What are the regulatory points in glycolysis? What factors are stimulating (+) and inhibiting (-)? What is the rate-limiting step in glycolysis?

- Regulatory points: a.) Hexokinase (+: insulin; -: G6P, acetyl-CoA, glucagon) b.) phosphofructokinase 1 (+: hormones via F26BP, ADP, AMP; -: ATP and citrate) c.) pyruvate kinase (+: F16BP and insulin; -: ATP) - Rate-limited step = phosphofructokinase 1

17

How is NADH shuttled into the mitochondrion?

- Glycerol phosphate shuttle (used in muscle and brain) - Malate-aspartate shuttle (used in liver and heart)

17

Can NADH move directly into the mitochondria from the cytoplasm?

- No, requires shuttle. Either glycerol phosphate shuttle or malate-aspartate shuttle.

18

Under what conditions will lactic acid fermentation occur in the body? Why? What enzyme is involved? Why is this problematic in the body?

- Concentration of NAD to NADH are tightly monitored. Reason: NAD+ is limited in concentration. NADH must be recycled to NAD+ in order for glycolysis to continue. Lactic acid fermentation takes the electrons from NADH and places them onto pyruvate, generating lactate. This is done by lactate dehydrogenase. - Lactic acid buildup leads to lactic acidosis. Cori cycle tries to circumvent this from occurring.

19

Describe the effect of arsenic on glycolysis.

- Arsenic mimics phosphate. In its presence, Glyceraldehyde-3-phosphate DH reaction yields arsenic product instead of 13BPG. The arsenic product is unstable and hydrolyzes to 3PG. No ATP is gained from the process, where previously the conversion to 3PG yields a single ATP. Net ATP from glycolysis with one molecule of glucose is 0. This is problematic for RBCs who rely solely on glycolysis for their energy production. - Pts present with SOB and dizziness. CBC reveals hemolytic anemia and elevated urine arsenic levels. Treatment includes discontinuation of arsenic and therapeutic red-cell exchange.

20

What is the malate-aspartate shuttle? Where does it occur? Draw it.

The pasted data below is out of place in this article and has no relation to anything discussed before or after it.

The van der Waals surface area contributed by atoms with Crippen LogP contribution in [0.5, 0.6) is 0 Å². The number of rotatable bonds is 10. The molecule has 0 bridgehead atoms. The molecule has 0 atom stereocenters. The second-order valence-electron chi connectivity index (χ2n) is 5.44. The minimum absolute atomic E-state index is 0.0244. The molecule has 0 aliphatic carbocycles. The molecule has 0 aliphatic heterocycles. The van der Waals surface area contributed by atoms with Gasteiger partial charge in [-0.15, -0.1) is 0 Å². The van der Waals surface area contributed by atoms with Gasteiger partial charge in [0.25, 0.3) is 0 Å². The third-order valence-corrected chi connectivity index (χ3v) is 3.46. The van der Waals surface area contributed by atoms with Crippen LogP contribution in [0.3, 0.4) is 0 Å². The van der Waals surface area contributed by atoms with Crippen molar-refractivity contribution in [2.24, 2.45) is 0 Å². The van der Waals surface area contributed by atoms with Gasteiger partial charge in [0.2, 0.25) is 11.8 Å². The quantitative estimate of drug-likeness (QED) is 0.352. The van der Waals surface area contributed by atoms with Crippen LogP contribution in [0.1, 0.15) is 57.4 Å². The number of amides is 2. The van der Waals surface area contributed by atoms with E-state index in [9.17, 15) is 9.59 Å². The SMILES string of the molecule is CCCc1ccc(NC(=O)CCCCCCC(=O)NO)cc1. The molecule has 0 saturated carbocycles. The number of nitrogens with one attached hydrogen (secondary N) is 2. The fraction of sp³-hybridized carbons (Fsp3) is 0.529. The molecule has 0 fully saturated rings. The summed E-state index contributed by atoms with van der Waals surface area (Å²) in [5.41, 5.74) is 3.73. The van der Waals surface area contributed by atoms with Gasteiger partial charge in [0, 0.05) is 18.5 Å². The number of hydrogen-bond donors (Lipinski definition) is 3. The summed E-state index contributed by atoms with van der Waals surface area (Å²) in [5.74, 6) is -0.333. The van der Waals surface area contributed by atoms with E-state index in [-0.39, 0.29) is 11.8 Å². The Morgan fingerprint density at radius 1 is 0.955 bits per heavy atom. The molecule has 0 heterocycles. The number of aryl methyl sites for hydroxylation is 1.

- It is a shuttle mechanism to move electrons from NADH in cytoplasm to the mitochondrion. It occurs in liver and heart.

 

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22

Describe/Draw how galactose is degraded.

- Galactose is C4 epimer of glucose, so purpose of this reaction is to epimerize back to glucose.

 

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23

Which reactions in glycolysis use ATP, produce ATP and produce NADH? What is the net production of ATP from 1 molecule glucose?

- use of ATP: hexokinase (produce G6P from glucose) and phosphofructokinase (produce F16BP from F6P) - produce ATP: phosphoglycerate kinase (produce 3PG from 13BPG) and pyruvate kinase (produce pyruvate from phosphoenolpyruvate) - produce NADH: glyceraldehyde phosphate DH (produce 13BPG from dihydroxyacetonephosphate) - net ATP: 2 - net NADH: 1

24

How does G6P affect regulation of glycolysis?

- G6P inhibits hexokinase inhibiting glycolysis

25

What is essential fructosuria?

- absence of fructokinase (normally in liver), prevents uptake of fructose. Benign. Fructose can still be used by muscle or become excreted.

26

What are/is disorder(s) that prevent proper use of galactose? Explain.

- Galactosemia - Three types: a.) Classic galactosemia: most common / severe form where there is a galactose-1 phosphate uridyl transferase deficiency b.) Deficiency of galactokinase c.) Deficiency of UDP-galactose epimerase - Results in accumulation of galactose1-phosphate in liver and other tissues (CNS, kidney). Newborns present with milk intolerance and signs of liver failure, cataracts and intellectual disability. Also present with jaundice, lethargy and hepatomegaly. Diagnosis is by detection of galactose or galactose-phosphate in urine. Pts must receive a galactose-free diet (no lactose either, which is a glucose, galactose disaccharide).

28

Draw the glycolytic pathway. Include all the enzymes, where ATP is made or used and where reducing equivalents are produced.

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29

What problems in glycolysis affect RBCs?

- Arsenic poisoning - Pyruvate kinase deficiency

30

How does citrate affect regulation of glycolysis?

- Citrate inhibits PFK1 inhibiting glycolysis

31

What are all the molecules that inhibit/stimulate enzymes for the purposes of regulating glycolysis?

- insulin, glucagon, acetyl-CoA, G6P, F26BP, ADP, AMP, ATP, citrate

32

What is galactosemia?

- There are 3 kinds depending on the enzyme deficiency: Galact-1-P uridyl transferase, galactokinase or UDP-galactose epimerase. - Results in accumulation of galactose1-phosphate in liver and other tissues (CNS, kidney). Newborns present with milk intolerance and signs of liver failure, cataracts and intellectual disability. Also present with jaundice, lethargy and hepatomegaly. Diagnosis is by detection of galactose or galactose-phosphate in urine. Pts must receive a galactose-free diet (no lactose either, which is a glucose, galactose disaccharide).